Ten years earlier, “The December Gales of 1876” chapter from The Fishermen’s Own Book comprising The List of Men and Vessels Lost from Gloucester, Mass., from 1874 – April 1, 1882 AND a Table of Losses From 1830, together with Valuable Statistics of the Fisheries, ALSO Notable Fares, Narrow Escapes, Startling Adventures, Fishermen’s Off-Hand Sketches, Ballads, Descriptions of Fishing Trips, AND Other Interesting Facts and Incidents Connected with This Branch of Maritime Industry, Entered according to Act of Congress, 1882, Procter Bros., Lib of Congress

1902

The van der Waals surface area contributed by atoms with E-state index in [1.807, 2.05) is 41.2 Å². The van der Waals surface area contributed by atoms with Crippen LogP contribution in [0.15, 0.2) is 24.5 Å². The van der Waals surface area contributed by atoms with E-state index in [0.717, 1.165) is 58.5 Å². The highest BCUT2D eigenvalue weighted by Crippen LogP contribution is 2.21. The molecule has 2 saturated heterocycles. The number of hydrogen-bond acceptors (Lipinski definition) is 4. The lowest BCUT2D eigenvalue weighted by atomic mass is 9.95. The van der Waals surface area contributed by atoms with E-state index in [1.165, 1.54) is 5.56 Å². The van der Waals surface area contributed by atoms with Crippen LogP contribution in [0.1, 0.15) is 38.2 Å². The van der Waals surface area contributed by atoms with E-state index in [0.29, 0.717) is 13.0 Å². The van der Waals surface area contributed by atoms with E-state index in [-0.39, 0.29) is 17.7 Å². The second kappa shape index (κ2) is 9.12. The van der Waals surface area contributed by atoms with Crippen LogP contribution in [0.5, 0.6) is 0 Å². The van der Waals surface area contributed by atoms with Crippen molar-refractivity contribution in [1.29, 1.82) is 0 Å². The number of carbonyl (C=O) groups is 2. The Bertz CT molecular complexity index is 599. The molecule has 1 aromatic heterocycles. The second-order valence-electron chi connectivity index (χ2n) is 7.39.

Clarence Manning Falt

1920s & 1930s

Leslie Jones, others

Motif Monday

Twin Lights August sunrise. For more information about the double lighthouses, see Thacher Island Assoc. excellent website here. Also wonderful books by Paul St. Germain, noted author & historian, president Thacher Island Assoc. here

 

 

NEW Business in a business: Ken and Regina Lane Raise the Bar at Seaview Farm Wine Room curated by Paige Farrell #CapeAnnEats #RockportMA

Raising the Bar!

Explore a great and diverse wine list expertly built out for a specialty farm stand amid the natural beauty of Cape Ann.

Seaview Farm NEW wine (and craft beer)  room will open to the public Wednesday, August 5th, 2020, and along with the farmstand, will be open seven days a week from 11-6. The farmstand opens at 10am.

Learn more about the  selection  from Ken and Regina Lane, Seaview Farm owners (first photo), and Paige Farrell, Wine Curator (second photo) below:

IMG_2368

IMG_2367

 

About the wines at Seaview Farm